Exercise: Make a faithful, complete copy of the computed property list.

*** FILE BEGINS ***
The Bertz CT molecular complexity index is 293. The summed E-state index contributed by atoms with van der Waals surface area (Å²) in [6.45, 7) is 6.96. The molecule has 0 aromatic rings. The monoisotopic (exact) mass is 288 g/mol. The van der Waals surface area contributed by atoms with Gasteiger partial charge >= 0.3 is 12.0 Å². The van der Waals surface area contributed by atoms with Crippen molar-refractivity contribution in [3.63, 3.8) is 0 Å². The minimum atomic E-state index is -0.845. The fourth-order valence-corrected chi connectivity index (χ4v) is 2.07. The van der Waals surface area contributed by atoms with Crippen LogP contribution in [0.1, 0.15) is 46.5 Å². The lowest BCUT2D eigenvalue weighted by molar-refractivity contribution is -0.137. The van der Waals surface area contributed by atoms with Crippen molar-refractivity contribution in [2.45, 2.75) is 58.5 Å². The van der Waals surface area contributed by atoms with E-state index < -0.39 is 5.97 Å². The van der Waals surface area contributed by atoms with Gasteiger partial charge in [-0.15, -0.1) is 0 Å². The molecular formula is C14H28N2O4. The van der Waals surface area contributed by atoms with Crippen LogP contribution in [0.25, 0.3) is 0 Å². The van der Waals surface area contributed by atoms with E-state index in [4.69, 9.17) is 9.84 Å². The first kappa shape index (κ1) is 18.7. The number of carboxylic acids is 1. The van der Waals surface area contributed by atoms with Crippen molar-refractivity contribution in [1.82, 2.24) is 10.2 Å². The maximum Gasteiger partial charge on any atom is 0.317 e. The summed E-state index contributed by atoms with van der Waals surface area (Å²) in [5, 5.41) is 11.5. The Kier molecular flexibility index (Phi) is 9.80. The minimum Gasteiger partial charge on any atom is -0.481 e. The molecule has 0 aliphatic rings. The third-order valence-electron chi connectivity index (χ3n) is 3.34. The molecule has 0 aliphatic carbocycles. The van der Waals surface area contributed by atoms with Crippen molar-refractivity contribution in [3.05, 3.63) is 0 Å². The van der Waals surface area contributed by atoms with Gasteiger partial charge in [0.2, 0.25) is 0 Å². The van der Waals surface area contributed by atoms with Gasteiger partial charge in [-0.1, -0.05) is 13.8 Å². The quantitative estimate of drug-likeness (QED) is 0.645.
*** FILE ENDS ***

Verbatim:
The Bertz CT molecular complexity index is 293. The summed E-state index contributed by atoms with van der Waals surface area (Å²) in [6.45, 7) is 6.96. The molecule has 0 aromatic rings. The monoisotopic (exact) mass is 288 g/mol. The van der Waals surface area contributed by atoms with Gasteiger partial charge >= 0.3 is 12.0 Å². The van der Waals surface area contributed by atoms with Crippen molar-refractivity contribution in [3.63, 3.8) is 0 Å². The minimum atomic E-state index is -0.845. The fourth-order valence-corrected chi connectivity index (χ4v) is 2.07. The van der Waals surface area contributed by atoms with Crippen LogP contribution in [0.1, 0.15) is 46.5 Å². The lowest BCUT2D eigenvalue weighted by molar-refractivity contribution is -0.137. The van der Waals surface area contributed by atoms with Crippen molar-refractivity contribution in [2.45, 2.75) is 58.5 Å². The van der Waals surface area contributed by atoms with E-state index < -0.39 is 5.97 Å². The van der Waals surface area contributed by atoms with Gasteiger partial charge in [-0.15, -0.1) is 0 Å². The molecular formula is C14H28N2O4. The van der Waals surface area contributed by atoms with Crippen LogP contribution in [0.25, 0.3) is 0 Å². The van der Waals surface area contributed by atoms with E-state index in [4.69, 9.17) is 9.84 Å². The first kappa shape index (κ1) is 18.7. The number of carboxylic acids is 1. The van der Waals surface area contributed by atoms with Crippen molar-refractivity contribution in [1.82, 2.24) is 10.2 Å². The maximum Gasteiger partial charge on any atom is 0.317 e. The summed E-state index contributed by atoms with van der Waals surface area (Å²) in [5, 5.41) is 11.5. The Kier molecular flexibility index (Phi) is 9.80. The minimum Gasteiger partial charge on any atom is -0.481 e. The molecule has 0 aliphatic rings. The third-order valence-electron chi connectivity index (χ3n) is 3.34. The molecule has 0 aliphatic carbocycles. The van der Waals surface area contributed by atoms with Crippen molar-refractivity contribution in [3.05, 3.63) is 0 Å². The van der Waals surface area contributed by atoms with Gasteiger partial charge in [0.2, 0.25) is 0 Å². The van der Waals surface area contributed by atoms with Gasteiger partial charge in [-0.1, -0.05) is 13.8 Å². The quantitative estimate of drug-likeness (QED) is 0.645.